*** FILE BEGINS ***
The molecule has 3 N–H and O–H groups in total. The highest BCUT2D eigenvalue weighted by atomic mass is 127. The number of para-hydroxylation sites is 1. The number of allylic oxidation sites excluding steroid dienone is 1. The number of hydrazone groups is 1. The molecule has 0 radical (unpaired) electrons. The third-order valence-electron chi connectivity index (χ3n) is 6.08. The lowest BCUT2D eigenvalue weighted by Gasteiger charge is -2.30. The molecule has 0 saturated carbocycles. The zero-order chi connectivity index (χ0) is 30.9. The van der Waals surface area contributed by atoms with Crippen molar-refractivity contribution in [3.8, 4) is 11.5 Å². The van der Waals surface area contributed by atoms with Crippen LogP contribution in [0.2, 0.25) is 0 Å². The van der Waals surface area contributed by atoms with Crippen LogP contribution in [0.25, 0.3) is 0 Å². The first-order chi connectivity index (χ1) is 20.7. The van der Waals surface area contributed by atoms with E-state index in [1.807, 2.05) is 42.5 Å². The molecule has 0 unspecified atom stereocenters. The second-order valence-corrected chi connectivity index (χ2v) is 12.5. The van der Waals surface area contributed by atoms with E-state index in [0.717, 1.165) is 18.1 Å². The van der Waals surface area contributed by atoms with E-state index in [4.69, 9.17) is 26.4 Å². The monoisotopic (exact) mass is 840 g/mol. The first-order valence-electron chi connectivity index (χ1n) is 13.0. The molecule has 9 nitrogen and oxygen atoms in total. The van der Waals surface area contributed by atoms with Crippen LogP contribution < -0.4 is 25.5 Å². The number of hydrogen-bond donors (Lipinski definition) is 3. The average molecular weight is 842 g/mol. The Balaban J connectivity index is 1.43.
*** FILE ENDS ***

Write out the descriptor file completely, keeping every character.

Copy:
The molecule has 3 N–H and O–H groups in total. The highest BCUT2D eigenvalue weighted by atomic mass is 127. The number of para-hydroxylation sites is 1. The number of allylic oxidation sites excluding steroid dienone is 1. The number of hydrazone groups is 1. The molecule has 0 radical (unpaired) electrons. The third-order valence-electron chi connectivity index (χ3n) is 6.08. The lowest BCUT2D eigenvalue weighted by Gasteiger charge is -2.30. The molecule has 0 saturated carbocycles. The zero-order chi connectivity index (χ0) is 30.9. The van der Waals surface area contributed by atoms with Crippen molar-refractivity contribution in [3.8, 4) is 11.5 Å². The van der Waals surface area contributed by atoms with Crippen LogP contribution in [0.2, 0.25) is 0 Å². The van der Waals surface area contributed by atoms with Crippen LogP contribution in [0.25, 0.3) is 0 Å². The first-order chi connectivity index (χ1) is 20.7. The van der Waals surface area contributed by atoms with E-state index in [1.807, 2.05) is 42.5 Å². The molecule has 0 unspecified atom stereocenters. The second-order valence-corrected chi connectivity index (χ2v) is 12.5. The van der Waals surface area contributed by atoms with E-state index in [0.717, 1.165) is 18.1 Å². The van der Waals surface area contributed by atoms with E-state index in [4.69, 9.17) is 26.4 Å². The monoisotopic (exact) mass is 840 g/mol. The first-order valence-electron chi connectivity index (χ1n) is 13.0. The molecule has 9 nitrogen and oxygen atoms in total. The van der Waals surface area contributed by atoms with Crippen LogP contribution < -0.4 is 25.5 Å². The number of hydrogen-bond donors (Lipinski definition) is 3. The average molecular weight is 842 g/mol. The Balaban J connectivity index is 1.43.